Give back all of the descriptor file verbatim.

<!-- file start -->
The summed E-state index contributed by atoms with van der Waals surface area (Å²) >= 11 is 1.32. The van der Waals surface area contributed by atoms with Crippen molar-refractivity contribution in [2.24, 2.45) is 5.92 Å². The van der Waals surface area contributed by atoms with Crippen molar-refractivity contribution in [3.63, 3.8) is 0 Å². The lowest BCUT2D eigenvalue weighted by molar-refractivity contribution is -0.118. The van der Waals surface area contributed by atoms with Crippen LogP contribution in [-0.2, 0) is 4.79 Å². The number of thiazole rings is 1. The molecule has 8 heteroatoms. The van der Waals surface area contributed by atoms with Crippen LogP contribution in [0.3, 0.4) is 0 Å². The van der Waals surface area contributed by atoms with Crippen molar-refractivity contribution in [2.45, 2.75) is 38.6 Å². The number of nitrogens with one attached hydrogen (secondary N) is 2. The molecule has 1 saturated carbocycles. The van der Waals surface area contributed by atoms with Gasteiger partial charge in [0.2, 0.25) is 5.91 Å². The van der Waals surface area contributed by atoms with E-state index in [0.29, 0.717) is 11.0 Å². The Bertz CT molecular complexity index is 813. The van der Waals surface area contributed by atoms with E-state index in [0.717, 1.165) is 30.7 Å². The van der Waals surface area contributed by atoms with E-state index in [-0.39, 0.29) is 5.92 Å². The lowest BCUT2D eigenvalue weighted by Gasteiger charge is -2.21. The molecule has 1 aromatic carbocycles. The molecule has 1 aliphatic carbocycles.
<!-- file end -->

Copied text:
The summed E-state index contributed by atoms with van der Waals surface area (Å²) >= 11 is 1.32. The van der Waals surface area contributed by atoms with Crippen molar-refractivity contribution in [2.24, 2.45) is 5.92 Å². The van der Waals surface area contributed by atoms with Crippen molar-refractivity contribution in [3.63, 3.8) is 0 Å². The lowest BCUT2D eigenvalue weighted by molar-refractivity contribution is -0.118. The van der Waals surface area contributed by atoms with Crippen LogP contribution in [-0.2, 0) is 4.79 Å². The number of thiazole rings is 1. The molecule has 8 heteroatoms. The van der Waals surface area contributed by atoms with Crippen LogP contribution in [0.3, 0.4) is 0 Å². The van der Waals surface area contributed by atoms with Crippen molar-refractivity contribution in [2.45, 2.75) is 38.6 Å². The number of nitrogens with one attached hydrogen (secondary N) is 2. The molecule has 1 saturated carbocycles. The van der Waals surface area contributed by atoms with Gasteiger partial charge in [0.2, 0.25) is 5.91 Å². The van der Waals surface area contributed by atoms with E-state index in [0.29, 0.717) is 11.0 Å². The Bertz CT molecular complexity index is 813. The van der Waals surface area contributed by atoms with E-state index in [0.717, 1.165) is 30.7 Å². The van der Waals surface area contributed by atoms with E-state index in [-0.39, 0.29) is 5.92 Å². The lowest BCUT2D eigenvalue weighted by Gasteiger charge is -2.21. The molecule has 1 aromatic carbocycles. The molecule has 1 aliphatic carbocycles.